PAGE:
Hackmaster Core Books Review Part 3
Written by Christopher Bishop
The author would like to state that he is reviewing his own personally bought copies of the product.
Before I finish up my third and final review of the Hacklopedia of Beasts, I think it is important to relate WHY I am doing this. My goal in this review series was to find the perfect core set of books for going around the gamer’s tree. I know for myself anyway, getting roleplaying books for Christmas is about as close to feeling 8 again as I am likely to get. Here comes the honesty part though. I did not start off loving Hackmaster new edition. I am still a pretty big fan of Hackmaster 4E, if for no better reason than its comedic take on the past history of D&D. Reading and watching other reviews, (in a lot of cases from folks whom OBVIOUSLY did not read the material before reviewing..big shame on them) did nothing to help alleviate concerns.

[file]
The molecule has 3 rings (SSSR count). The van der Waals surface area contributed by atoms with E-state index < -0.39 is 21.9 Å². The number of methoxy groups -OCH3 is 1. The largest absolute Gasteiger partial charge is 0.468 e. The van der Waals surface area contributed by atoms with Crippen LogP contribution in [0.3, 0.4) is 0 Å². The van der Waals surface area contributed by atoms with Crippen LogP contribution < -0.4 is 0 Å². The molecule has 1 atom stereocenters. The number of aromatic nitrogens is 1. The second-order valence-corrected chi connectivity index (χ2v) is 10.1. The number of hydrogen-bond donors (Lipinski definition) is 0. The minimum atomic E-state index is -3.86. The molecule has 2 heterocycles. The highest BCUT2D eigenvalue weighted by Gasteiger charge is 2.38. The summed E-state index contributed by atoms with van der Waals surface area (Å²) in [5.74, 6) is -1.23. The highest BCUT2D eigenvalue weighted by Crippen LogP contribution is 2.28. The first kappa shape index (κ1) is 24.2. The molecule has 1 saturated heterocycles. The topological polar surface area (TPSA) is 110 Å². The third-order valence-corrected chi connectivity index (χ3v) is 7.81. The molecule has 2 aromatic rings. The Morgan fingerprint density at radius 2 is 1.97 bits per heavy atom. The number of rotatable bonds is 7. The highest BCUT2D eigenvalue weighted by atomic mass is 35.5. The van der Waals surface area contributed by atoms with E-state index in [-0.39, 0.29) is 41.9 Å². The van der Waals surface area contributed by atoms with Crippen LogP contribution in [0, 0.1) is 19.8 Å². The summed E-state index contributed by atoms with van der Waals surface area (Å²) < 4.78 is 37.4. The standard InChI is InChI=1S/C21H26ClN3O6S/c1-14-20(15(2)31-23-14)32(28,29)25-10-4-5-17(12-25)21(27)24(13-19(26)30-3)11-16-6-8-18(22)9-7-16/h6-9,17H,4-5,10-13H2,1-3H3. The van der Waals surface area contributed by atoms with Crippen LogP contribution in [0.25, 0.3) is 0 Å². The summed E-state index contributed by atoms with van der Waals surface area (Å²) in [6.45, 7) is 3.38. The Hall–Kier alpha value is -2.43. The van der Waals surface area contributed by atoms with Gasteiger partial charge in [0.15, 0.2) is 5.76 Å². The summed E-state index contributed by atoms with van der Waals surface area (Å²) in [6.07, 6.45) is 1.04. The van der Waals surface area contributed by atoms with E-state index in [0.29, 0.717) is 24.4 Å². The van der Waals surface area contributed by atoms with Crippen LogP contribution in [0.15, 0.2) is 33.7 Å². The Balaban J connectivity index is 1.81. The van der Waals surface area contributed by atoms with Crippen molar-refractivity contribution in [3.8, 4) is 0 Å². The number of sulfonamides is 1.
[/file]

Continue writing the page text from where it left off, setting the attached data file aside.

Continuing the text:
It took me sitting in on a Hackmaster playthrough in Genghis Con here in Colorado to say hmm, there is something to this new system. Even then I still sat on the fence awhile. I was picking up 3.5 reference material for my son off an eBay sale, and in that purchase got several Kingdoms of Kalamar books. I was reading through the main core rulebook, one I have seen a million times over in bookstores and was really enjoying what I was seeing. Here is a low magic, political, grey world very reminiscent of the “points of light in a world of darkness” of old school ideology. The world of Kalamar is full of life, unique peoples and stories, and felt very similar in vibe to what I was doing with my own campaign. When I saw the Kenzer & Company copyright plate on the back of the book I knew I had some work to do.